This is true, all four of these rhythms have no pulse, and the big deal is that asystole and pulseless electrical activity (PEA) don't have enough electricity while Ventricular Fibrillation and Pulseless Ventricular Tachycardia have too much.
In pulseless electrical activity, the pacemakers of the heart are firing, just like they are supposed to, however they are not putting out enough electricity to make the heart muscle contract. This would be like opening a brand new package of double "D" batteries. I know they work, and they are brand new, but I can't expect them to start the engine of my car. It's just not enough electricity.
Ventricular Fibrillation and Pulseless Ventricular Tachycardia are almost the same. They are very very close.
Pulseless Ventricular Tachycardia is more of a course type of vibration. It's got more movement than Ventricular Fibrillation, but not enough movement to allow the heart to contract so you still have no pulse.
Ventricular Fibrillation is more of a very fine vibration.
Imagine them both as a seizure. If you ask someone to do something for you while they are having a seizure, they are going to be pretty useless. What's happening is that every possible pacemaker in the heart is firing all at the same time and the heart just can't keep up. Everything is screaming contract, contract contract a billion times per minute and all the heart can manage to do is just vibrate, almost like it's getting electrocuted.
So there it is. That's the big difference. Two of them don't have enough electricity and the other two have too much.
April 21, 2015
Strike Alert in Northern California
Nurse Bridge has received notice for a 5-day strike starting April 30th in Northern California. Travel day for the strike is as early as April 26th and all nurses will return home on May 5th. A CA license is required, and all specialties and shifts are needed for the strike! Make up to $5900 with Transportation and housing provided at no expense. Guaranteed 60 hours.
Please contact your Career Consultant to get on the list, or, if you don't have a Career Consultant assigned to you, call 866.792.0005.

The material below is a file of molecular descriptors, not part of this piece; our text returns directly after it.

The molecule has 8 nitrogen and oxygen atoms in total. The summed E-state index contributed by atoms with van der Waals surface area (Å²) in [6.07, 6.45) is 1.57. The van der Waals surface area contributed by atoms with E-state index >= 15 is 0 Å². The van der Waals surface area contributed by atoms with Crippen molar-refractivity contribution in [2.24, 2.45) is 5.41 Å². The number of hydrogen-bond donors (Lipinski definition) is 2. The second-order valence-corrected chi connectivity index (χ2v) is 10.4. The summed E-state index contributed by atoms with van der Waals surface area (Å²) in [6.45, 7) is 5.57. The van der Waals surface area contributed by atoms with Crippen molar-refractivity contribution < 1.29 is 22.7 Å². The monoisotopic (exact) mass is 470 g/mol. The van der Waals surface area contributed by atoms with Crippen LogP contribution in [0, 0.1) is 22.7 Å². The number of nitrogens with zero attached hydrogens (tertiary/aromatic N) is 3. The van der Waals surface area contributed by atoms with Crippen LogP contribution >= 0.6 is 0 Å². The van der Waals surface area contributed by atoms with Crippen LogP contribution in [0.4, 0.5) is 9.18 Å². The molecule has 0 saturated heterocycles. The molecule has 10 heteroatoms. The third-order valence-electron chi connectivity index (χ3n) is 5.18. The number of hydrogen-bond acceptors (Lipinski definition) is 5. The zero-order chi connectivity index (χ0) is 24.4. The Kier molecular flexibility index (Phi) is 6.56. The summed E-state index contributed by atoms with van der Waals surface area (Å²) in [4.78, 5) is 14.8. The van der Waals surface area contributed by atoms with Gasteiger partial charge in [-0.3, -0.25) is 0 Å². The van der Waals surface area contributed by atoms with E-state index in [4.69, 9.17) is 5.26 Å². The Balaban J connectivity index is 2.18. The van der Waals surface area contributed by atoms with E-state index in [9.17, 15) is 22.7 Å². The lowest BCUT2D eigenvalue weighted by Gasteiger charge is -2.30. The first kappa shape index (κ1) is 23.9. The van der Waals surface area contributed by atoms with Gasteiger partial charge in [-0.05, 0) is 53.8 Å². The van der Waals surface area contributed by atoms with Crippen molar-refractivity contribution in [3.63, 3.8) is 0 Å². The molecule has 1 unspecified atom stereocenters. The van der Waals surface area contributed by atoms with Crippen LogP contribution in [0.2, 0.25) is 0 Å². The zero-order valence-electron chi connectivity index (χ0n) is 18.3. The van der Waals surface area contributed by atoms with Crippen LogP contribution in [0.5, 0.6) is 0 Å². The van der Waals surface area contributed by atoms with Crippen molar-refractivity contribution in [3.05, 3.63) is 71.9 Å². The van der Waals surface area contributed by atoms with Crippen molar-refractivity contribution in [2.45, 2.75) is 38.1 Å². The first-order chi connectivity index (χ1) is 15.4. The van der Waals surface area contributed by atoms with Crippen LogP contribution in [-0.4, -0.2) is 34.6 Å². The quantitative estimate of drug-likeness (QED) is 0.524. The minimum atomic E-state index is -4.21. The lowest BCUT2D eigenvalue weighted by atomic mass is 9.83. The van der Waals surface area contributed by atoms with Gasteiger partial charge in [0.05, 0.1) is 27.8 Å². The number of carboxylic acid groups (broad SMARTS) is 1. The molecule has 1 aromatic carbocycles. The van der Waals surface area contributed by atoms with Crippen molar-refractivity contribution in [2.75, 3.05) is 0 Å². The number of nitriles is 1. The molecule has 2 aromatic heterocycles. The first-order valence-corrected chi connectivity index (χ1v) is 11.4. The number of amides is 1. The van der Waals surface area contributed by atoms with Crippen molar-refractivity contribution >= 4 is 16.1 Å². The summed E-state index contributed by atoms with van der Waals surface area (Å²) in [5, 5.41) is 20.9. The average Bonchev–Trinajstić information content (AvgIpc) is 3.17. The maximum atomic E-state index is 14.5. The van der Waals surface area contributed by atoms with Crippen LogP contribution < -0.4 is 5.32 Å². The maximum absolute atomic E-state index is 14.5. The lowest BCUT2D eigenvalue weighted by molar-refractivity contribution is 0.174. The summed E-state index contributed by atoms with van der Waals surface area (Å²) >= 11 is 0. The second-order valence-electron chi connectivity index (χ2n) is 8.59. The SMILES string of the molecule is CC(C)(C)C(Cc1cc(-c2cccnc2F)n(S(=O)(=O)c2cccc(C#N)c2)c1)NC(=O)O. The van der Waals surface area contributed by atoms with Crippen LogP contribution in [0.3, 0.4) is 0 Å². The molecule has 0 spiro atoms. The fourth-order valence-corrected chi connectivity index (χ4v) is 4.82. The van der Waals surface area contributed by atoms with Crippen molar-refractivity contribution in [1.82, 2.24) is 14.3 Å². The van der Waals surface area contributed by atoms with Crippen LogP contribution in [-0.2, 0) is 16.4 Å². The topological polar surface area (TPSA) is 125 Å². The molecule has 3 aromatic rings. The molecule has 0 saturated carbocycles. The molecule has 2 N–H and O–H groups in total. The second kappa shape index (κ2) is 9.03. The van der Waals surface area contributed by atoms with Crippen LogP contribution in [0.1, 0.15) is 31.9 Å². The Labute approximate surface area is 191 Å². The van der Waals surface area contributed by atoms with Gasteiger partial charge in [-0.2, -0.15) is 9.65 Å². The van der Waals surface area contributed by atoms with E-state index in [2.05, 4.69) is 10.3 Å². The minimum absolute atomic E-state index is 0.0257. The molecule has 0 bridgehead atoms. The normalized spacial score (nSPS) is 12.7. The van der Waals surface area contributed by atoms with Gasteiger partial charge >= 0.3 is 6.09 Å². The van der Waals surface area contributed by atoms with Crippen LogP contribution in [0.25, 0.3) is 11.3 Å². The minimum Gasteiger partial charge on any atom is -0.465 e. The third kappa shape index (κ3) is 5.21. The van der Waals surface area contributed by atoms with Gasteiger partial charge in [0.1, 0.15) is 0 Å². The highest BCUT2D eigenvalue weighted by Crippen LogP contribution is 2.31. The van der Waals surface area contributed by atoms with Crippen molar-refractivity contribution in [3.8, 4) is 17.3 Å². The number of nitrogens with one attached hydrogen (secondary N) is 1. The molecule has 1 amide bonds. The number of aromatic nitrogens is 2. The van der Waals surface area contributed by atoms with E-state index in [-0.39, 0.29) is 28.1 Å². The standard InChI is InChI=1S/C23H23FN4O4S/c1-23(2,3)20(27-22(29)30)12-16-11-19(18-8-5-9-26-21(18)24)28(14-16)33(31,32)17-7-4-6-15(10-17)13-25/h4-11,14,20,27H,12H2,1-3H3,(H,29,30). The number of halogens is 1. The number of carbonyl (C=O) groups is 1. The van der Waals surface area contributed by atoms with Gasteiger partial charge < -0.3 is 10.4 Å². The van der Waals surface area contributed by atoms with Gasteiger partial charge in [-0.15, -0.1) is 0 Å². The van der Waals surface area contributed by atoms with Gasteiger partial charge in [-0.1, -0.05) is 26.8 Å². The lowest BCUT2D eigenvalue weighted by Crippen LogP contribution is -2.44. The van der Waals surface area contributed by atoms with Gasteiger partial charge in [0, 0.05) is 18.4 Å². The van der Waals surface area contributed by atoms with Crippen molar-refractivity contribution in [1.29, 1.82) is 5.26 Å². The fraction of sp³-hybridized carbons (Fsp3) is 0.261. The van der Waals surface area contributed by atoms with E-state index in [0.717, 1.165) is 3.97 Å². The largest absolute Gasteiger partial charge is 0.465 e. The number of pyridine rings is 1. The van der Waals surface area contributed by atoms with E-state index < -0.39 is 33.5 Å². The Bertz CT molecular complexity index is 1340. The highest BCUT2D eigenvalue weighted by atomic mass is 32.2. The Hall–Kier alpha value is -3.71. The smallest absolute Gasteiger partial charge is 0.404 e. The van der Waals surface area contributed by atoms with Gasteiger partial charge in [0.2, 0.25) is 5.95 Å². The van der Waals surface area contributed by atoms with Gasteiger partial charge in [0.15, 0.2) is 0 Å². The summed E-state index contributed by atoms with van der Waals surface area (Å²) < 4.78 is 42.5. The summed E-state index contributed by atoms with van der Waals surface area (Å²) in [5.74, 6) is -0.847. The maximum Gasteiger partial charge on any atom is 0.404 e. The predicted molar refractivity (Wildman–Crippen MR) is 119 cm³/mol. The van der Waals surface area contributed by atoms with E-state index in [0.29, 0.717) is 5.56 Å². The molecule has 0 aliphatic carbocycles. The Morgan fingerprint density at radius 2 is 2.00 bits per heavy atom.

In order to secure your spot, we ask that you log in to our Nurse Portal to complete your paperwork. Whether you’ve already begun that process and just need to log in to make sure everything is complete, or you need to register for the first time and get started, here are some helpful Nurse Portal instructions:
1. Visit nursebridge.com/portal
2. Enter your first name, last name, and email address.
3. If you are new to the Nurse Bridge Portal, you will be asked to create and confirm a password. You will then be sent a confirmation email with a link to log in to your account.
4. If you already have an account at the Nurse Bridge Portal, please enter your password. If you don’t recall it, please use the “forgot password” function to reset it.
5. Once you are logged in to the Nurse Bridge Portal at nursebridge.com/portal, fill out all paperwork to completion — taking extra care to complete all Skills Checklists in full.
6. Please also be sure to complete authorization for a background check by clicking here.
Completing your paperwork at this time will help ensure that you get the job you want! Please contact your Career Consultant or another member of our staff at
866.792.0005 with any questions.
If this position does not interest you at the moment, please feel free to pass my information along to other qualified nurses that may be a good fit! Please keep in mind we have a referral bonus program where you can earn $500-$2500 for a candidate that you refer that gets hired and meets the requirements! We offer excellent pay, a benefits package, and flexible scheduling
MSG Staffing, Inc.
Local 508-799-7674 xt 152
888-MSG-RNRN (674-7676) ext. 152.
Headquarters: Union Place, 51 Union Street, Suite 105, Worcester Ma 01608
April 10, 2015